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Hydrogel vs silicone hydrogel lenses: what’s the difference?

Soft contact lenses have come a long way in terms of technology and material. Nowadays, they are either made of hydrogel or silicone hydrogel. But what’s the difference? And is one material better than the other?  

What are soft contact lenses? 

soft contact lenses

Contact lenses are classified as ‘hard’ or ‘soft’ according to their elasticity. In simple terms, elasticity describes the material’s ability to hold its shape. Even though hard lenses are longer-lasting, soft lenses tend to be the most popular choice for several reasons. 

As their name suggests, soft contacts are pliable and porous and offer greater comfort than hard lenses. They come in two different forms: hydrogels and silicone hydrogels. Both have their benefits, and each offers something different. Here’s a look at how they measure up in terms of comfort and eye health.   

Hydrogel lenses 

Introduced in the late 1950s, water-loving hydrogels were some of the first lenses made of soft materials instead of hard plastic. The lens’s gel-like consistency adapts to the shape of the eye, resulting in improved comfort and ease of use.  

Anyone who wears hydrogels will know that they are stiff when dry but become soft and pliable when hydrated. They have a naturally high water content that allows oxygen to pass through the lens, keeping the eyes white and healthy. This feature makes them ideal for dry and delicate eyes. 

Despite the material’s hydrating properties, hydrogel lenses can gradually lose water during wear, causing end-of-day dryness. Additionally, they tend to attract more protein deposits, which can cause discomfort. Rubbing and rinsing reusable lenses, and replacing them to schedule, can help keep deposits in check. Alternatively, you might want to opt for a more frequent replacement pattern, such as daily disposables. 


  • Naturally compatible with the human eye 
  • Suitable for dry and delicate eyes 
  • Slightly lower price point 


  • Lower oxygen permeability  
  • Attract more protein deposits  
  • May experience dryness towards the end of day  
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Silicone hydrogel lenses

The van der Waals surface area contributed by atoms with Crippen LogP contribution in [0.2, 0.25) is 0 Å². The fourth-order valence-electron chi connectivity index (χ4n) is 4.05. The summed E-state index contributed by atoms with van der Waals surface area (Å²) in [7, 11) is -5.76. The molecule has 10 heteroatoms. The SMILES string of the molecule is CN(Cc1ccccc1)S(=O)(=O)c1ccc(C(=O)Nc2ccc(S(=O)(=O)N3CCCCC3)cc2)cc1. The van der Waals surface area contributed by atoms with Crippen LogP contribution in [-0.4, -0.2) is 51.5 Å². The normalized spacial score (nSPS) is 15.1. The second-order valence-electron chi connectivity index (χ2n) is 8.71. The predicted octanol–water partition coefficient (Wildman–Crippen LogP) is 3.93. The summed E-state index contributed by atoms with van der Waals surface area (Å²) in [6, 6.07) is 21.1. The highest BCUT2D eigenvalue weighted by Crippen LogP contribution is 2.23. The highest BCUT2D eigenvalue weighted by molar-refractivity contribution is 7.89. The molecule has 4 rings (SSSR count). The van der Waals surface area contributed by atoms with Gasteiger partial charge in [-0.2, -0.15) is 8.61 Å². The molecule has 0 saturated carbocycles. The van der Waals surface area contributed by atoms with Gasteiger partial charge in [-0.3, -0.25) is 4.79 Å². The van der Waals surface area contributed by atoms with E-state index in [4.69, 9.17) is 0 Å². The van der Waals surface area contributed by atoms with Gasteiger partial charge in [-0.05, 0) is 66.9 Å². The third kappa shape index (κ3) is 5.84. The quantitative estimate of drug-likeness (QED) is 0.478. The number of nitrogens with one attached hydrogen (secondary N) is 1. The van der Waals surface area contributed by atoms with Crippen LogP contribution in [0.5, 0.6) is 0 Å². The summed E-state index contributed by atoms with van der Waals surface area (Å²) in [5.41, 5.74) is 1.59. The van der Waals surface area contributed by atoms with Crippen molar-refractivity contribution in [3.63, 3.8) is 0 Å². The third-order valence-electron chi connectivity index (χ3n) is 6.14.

Silicone hydrogels are an advanced type of soft lens that combines enhanced oxygen permeability with water content for optimal comfort and eye health.  

The most significant benefit of silicone hydrogels is that they can allow up to five times more oxygen to reach the cornea than regular hydrogel lenses. Without a healthy oxygen supply, the eyes can become dry and itchy, and vision may begin to blur – a condition known as Hypoxia. The enhanced transmissibility of silicone hydrogels keeps the eyes healthy and comfy for longer, making them a great fit for extended wear.  

Silicone hydrogels are also slightly firmer than hydrogels, making them easier to handle while still being comfortable on the eye. However, adding silicone to the hydrogel material can increase the accumulation of lipid deposits and reduce the number of water molecules in the lens. Many manufacturers have introduced wetting agents to combat this problem and keep the lens moist for longer.  

Some of the latest lens technologies transport oxygen so efficiently that less raw silicone is needed. This is important because it allows more room in the lens for water-loving materials that keep your eyes feeling hydrated. 


  • Superior oxygen permeability  
  • Effortless handling   
  • Some lenses can be worn continuously for up to 30 nights (speak to your optician first) 


  • Collects more lipid deposits 
  • Might not be suitable for sensitive eyes 
  • Slightly higher price 
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So, which is better – hydrogel or silicone hydrogel?  

Neither material is better or worse; it’s just about working with your optician to find the right fit for you and your lifestyle. Both are available in a wide variety of materials, prescriptions and designs to suit almost all vision needs. Browse our full range of lenses here.  

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